Changing the conversation: Alibaba and Jack Ma


Alibaba’s aim is to build the future infrastructure of commerce. Its mission is to make it easy to do business anywhere. It envisions that its customers will meet and work at Alibaba, and that it will be a company that lasts at least 102 years.”

It provides the fundamental technology infrastructure and marketing reach to help merchants, brands and other businesses to leverage the power of the internet to engage with their users and customers.

So far so mainstream. But Alibaba – now no longer under founder Jack Ma – is different in three ways.

According to Tech In Asia, Ma founded the site nearly 21 years ago in 1999. In 2002, the company set a goal of making one dollar in profit. Alibaba was losing money and would have disintegrated if they didn’t reach that goal of making one dollar.

At the time, the site offered web design services, but had to resort to offering bribes to earn clients. During a speech to the Honour International Symposium in Singapore, Ma said: “We understood that if we offered bribes, we could survive. But if we didn’t, our company would likely die. We met until 4pm and finally decided: we will never offer bribes. We would rather close down the company than operate without integrity.”

By the end of 2002, the company had survived to live another year. However, Ma had learned during the year-end review that two company employees, who made up 60 per cent of the entire group’s sales, were responsible for paying off clients. Ma explained: “If we fire them immediately, the company will not have profit. If we do not kick these employees out, then what does this signify about us? It would imply that our words are empty. So, we finally decided to let these two employees go.”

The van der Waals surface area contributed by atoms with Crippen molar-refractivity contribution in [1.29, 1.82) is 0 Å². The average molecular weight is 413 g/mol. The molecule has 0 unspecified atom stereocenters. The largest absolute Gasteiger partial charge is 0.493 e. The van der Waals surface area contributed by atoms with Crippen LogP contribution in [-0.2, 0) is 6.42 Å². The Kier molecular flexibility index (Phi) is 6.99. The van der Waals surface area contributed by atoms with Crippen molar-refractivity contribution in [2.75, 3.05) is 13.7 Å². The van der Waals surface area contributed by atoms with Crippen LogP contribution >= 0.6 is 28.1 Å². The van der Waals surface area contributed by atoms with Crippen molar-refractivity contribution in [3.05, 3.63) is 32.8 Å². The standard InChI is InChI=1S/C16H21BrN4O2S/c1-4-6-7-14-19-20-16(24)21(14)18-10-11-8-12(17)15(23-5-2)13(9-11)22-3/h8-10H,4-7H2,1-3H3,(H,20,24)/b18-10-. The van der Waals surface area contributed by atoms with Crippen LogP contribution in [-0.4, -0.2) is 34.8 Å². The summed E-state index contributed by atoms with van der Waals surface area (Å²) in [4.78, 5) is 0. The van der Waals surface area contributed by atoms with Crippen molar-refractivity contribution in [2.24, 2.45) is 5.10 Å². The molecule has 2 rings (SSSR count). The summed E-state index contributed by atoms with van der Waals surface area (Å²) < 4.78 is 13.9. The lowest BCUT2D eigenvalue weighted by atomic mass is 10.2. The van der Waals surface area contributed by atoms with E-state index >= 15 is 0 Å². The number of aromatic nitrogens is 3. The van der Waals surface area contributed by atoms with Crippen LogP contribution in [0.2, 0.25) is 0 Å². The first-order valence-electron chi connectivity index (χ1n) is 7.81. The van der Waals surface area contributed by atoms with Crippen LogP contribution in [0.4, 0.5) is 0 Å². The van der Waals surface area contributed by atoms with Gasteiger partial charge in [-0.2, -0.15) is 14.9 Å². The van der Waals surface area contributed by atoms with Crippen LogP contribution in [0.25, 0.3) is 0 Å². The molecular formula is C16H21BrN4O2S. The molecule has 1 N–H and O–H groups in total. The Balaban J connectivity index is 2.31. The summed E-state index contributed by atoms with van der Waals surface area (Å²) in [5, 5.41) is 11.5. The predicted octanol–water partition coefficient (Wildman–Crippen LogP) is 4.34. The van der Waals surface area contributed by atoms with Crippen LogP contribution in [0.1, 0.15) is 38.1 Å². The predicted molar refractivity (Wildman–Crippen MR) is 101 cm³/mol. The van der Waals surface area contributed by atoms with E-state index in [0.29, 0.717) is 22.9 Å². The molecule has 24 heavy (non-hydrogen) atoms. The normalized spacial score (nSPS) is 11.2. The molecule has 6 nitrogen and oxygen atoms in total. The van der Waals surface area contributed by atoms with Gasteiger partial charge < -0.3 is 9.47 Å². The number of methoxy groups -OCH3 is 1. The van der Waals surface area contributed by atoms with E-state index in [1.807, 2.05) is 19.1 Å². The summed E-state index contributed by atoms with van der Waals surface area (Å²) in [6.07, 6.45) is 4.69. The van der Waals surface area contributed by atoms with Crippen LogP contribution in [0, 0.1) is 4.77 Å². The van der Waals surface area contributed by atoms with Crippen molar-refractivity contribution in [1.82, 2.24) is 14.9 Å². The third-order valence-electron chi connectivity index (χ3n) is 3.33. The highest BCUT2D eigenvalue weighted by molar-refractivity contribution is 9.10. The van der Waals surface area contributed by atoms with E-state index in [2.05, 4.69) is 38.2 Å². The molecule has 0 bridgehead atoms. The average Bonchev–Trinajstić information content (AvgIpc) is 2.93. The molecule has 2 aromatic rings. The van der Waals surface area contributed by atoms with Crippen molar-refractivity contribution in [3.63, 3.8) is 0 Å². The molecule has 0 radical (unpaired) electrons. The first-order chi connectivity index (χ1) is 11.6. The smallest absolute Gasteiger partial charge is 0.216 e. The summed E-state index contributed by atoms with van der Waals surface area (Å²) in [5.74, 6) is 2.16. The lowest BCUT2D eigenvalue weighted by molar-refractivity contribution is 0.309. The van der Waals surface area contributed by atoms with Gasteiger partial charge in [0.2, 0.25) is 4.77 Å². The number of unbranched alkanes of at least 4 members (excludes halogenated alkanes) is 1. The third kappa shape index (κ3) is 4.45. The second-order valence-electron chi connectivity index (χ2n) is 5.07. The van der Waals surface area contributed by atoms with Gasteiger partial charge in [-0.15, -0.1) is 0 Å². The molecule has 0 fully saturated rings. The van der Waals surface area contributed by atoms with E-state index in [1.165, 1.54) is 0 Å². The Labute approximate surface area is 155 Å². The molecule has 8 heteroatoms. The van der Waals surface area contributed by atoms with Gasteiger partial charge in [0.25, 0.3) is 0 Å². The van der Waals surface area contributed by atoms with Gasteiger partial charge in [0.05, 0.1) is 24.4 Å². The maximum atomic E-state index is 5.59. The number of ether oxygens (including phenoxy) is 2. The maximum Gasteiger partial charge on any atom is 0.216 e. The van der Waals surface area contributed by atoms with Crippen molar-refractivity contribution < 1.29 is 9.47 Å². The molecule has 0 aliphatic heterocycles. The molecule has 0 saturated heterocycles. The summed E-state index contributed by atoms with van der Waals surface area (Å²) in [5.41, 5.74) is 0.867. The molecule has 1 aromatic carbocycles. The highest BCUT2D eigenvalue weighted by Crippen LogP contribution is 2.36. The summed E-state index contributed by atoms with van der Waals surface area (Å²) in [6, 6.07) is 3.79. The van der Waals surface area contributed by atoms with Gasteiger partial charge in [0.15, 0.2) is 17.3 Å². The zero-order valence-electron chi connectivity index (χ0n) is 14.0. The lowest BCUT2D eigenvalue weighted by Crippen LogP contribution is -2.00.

Ma continued with his “no bribe” conduct as his company grew. The chairman strictly enforced the rule and prohibited Alibaba employees from accepting or offering bribes. “Our employees are not allowed to accept free car rides or meals. Small gifts, even a piece of candy, are sent back. If not, the employee’s value score will be very low, and he or she could even be subject to penalties.”

Ma’s integrity extended far beyond bribery too. The chairman once dismissed a sales trainer for teaching questionable practices. He said: “The training instructor was speaking about how to sell hair combs to monks. After five minutes, I got extremely angry and expelled the instructor. I thought the instructor was a cheat. Monks do not need combs in the first place.”

Alibaba also takes a view of their employees which is very unusual. They choose to have an exceptionally large proportion of women employees: 49 per cent of the staff and 37 per cent of the leadership were female when Jack Ma revealed their “secret sauce” at the 2018 World Economic Summit.

Compare this with the employment profile of most IT companies in Asia and elsewhere, where there are far more men in senior roles than women. For instance, in the technology sector in the US, female employees make up between 27 percent (Microsoft) and 47 percent (Netflix) of the total workforce.  In terms of leadership positions, the status of women in the technology sector reflects that of the S&P 500 companies in 2015, where women held 25 percent of executive, senior-level and management positions.